As much as I enjoy their wares, Compile Heart infuriate me. They're clearly competent developers, having honed a truly fantastic combat model and experimented with crazy layered gameplay systems throughout the Hyperdimension Neptunia and Mugen Souls games, but they always stop short of delivering a genuinely well-rounded JRPG. In fact, they make the same killer mistakes every time: concentrating on cheeky dialogue and flagrant fanservice instead of delivering technically proficient field maps, acceptable 3D visuals to match the gorgeous 2D anime art, non-clichéd characters with more than one jump sound effect and interesting dungeons that are worth grinding through.
I'm as partial to cheesecake as anyone, but for Compile Heart it's usually the starter, main course and dessert rather than the end of a big delicious meal.
Fairy Fencer F makes me take heart, though. It's still guilty of the same issues to some degree, but at least the stockings and cleavage and comically erotic misunderstandings are backed up by a strong storyline, more diverse characters and an interesting setting. Plus a few songs from the legendary Nobuo Uematsu. Compile Heart aren't quite there yet, but they're definitely on the right track.Click here to read more...
Risk Of Rain really is a superb little game, offering frenzied old-school run & gun platforming with compelling Rogue-ish progression. Deployed onto a hostile planet as one of a bevy of unique classes, you'll race to blast through hordes of foes in procedurally-generated levels as the difficulty inexorably mounts up over time, constantly weighing up grinding with the need to keep pushing forward. Loads of unlockables and sensational replayability make it an absolute steal, as we explain in our Editor's Choice review.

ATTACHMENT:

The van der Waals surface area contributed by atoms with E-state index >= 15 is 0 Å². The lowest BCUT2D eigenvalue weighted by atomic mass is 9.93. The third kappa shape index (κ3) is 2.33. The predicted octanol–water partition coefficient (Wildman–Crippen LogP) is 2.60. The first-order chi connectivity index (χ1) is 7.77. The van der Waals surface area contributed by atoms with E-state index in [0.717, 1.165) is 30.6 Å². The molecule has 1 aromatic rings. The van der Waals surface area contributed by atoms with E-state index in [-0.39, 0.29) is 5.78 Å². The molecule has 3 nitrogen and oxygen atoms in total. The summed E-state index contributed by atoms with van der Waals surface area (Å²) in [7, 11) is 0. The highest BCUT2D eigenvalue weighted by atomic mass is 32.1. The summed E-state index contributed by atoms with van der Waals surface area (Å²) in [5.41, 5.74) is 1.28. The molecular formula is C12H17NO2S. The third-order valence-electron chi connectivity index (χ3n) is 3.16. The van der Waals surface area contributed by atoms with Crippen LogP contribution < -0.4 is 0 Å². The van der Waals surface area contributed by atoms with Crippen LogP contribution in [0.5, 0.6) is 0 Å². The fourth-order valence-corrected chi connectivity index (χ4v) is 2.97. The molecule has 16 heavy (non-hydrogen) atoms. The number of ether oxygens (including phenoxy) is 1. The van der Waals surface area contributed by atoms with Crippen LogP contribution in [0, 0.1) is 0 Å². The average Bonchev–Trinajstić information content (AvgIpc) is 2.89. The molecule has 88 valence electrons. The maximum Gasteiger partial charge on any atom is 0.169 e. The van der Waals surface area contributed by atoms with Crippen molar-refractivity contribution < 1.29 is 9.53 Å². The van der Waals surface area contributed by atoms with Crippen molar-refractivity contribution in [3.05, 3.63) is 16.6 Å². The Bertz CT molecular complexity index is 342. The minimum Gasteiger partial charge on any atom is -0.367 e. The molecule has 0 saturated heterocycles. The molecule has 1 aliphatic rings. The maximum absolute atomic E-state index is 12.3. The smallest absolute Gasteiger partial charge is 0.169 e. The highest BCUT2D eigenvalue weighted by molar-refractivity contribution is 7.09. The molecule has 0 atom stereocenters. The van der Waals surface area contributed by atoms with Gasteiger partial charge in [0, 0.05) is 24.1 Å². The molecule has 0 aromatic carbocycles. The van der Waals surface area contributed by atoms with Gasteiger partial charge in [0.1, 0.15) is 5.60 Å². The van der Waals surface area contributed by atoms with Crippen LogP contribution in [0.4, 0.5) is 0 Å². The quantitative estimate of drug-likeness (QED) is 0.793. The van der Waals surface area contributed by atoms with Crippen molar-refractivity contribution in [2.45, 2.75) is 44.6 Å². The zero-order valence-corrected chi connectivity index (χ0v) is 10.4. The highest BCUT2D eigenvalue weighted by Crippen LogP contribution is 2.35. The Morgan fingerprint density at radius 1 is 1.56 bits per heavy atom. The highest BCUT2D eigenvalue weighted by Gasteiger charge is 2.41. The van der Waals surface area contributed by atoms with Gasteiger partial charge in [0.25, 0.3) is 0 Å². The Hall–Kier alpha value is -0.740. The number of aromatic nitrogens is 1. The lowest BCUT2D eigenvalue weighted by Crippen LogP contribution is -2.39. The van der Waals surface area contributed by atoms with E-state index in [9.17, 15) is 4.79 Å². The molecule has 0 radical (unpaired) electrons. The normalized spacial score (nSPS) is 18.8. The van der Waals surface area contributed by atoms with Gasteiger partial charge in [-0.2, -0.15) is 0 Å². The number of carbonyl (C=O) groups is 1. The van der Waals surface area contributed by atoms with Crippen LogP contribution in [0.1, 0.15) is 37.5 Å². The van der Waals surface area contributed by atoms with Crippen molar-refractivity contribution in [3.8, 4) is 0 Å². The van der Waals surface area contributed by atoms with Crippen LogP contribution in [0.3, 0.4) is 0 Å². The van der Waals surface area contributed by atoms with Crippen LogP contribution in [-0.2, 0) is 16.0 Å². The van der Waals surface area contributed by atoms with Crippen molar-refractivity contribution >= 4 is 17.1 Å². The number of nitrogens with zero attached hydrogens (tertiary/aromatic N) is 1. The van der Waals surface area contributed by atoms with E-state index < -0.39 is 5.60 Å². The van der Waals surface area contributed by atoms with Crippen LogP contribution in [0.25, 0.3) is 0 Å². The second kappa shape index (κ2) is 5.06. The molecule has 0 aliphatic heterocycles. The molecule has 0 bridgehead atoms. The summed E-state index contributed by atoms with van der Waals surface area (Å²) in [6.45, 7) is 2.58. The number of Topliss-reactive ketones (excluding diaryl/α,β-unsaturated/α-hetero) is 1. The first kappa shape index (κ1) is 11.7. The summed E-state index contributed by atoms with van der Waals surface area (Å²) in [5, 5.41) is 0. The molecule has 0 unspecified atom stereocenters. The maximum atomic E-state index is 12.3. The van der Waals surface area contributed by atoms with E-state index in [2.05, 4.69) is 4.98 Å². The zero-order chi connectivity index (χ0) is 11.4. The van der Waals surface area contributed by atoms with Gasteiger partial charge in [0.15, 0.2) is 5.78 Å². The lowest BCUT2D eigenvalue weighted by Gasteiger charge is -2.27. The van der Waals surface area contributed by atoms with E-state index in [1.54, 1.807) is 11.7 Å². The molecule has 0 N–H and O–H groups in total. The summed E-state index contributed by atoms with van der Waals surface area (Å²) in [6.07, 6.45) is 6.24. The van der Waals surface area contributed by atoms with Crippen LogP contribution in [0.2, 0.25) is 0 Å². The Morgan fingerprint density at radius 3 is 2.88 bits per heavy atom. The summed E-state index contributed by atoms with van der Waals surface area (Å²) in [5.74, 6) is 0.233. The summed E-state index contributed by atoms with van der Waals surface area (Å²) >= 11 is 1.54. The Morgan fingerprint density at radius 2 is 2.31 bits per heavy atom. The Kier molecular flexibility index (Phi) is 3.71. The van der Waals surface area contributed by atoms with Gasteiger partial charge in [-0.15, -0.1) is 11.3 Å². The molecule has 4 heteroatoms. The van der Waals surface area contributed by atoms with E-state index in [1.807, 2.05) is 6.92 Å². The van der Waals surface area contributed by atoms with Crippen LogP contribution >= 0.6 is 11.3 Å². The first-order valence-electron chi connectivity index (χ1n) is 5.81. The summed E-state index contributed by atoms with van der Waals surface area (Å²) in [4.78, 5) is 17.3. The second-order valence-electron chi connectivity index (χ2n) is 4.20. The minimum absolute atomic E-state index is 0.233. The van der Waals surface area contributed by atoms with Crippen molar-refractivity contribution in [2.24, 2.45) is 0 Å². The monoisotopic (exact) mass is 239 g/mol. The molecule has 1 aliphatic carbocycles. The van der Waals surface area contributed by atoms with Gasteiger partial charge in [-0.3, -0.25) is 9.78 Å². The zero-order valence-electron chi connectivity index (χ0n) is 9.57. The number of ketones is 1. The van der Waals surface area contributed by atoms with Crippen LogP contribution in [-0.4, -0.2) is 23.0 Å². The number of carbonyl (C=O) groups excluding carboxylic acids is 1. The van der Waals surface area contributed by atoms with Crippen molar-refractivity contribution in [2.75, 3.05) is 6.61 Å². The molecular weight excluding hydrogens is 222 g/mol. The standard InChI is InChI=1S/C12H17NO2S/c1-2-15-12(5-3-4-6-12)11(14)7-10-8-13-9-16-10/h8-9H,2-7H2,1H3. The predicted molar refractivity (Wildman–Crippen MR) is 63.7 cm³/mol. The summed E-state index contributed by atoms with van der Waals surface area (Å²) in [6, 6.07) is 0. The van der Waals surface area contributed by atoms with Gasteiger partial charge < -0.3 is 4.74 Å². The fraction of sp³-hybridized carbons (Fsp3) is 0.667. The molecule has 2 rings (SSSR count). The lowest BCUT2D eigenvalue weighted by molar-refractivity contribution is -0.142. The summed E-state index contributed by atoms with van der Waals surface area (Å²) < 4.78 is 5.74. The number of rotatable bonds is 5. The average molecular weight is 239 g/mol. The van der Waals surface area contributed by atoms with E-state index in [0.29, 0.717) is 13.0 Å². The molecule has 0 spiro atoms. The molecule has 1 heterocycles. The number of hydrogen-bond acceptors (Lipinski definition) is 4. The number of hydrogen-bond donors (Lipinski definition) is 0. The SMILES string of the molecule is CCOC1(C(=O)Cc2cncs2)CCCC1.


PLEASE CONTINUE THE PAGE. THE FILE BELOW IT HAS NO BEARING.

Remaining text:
Avast matey! If you haven't played Assassin's Creed IV yet, £6.66 will save you a whole chest of doubloons. Thanks to LagunaLoire @ HUKD!
Good morning! Sorry for the late start: I was up late trying to find competent voice acting in Destiny. I found some dead aliens and called it a night. Anyway, here are your headlines, sir or madam.
In case you missed it...
No, that title is not a typo.
Let's face it, Microsoft didn't really buy Mojang for, well, Mojang... they dropped $2.5 billion for the privilege of owning Minecraft, and it's fairly easy to see why. It's a time of transition for Mojang, of course. What indie culture existed there is changed forever by this, not least because of the departure of several of the studio's founders, Notch included. It's not about the money, apparently, but rather to avoid going insane.
Given how massive Minecraft has become, for a mild-mannered bearded chap who just wants to go about making little games that interest him once again, I can't say that I blame Persson.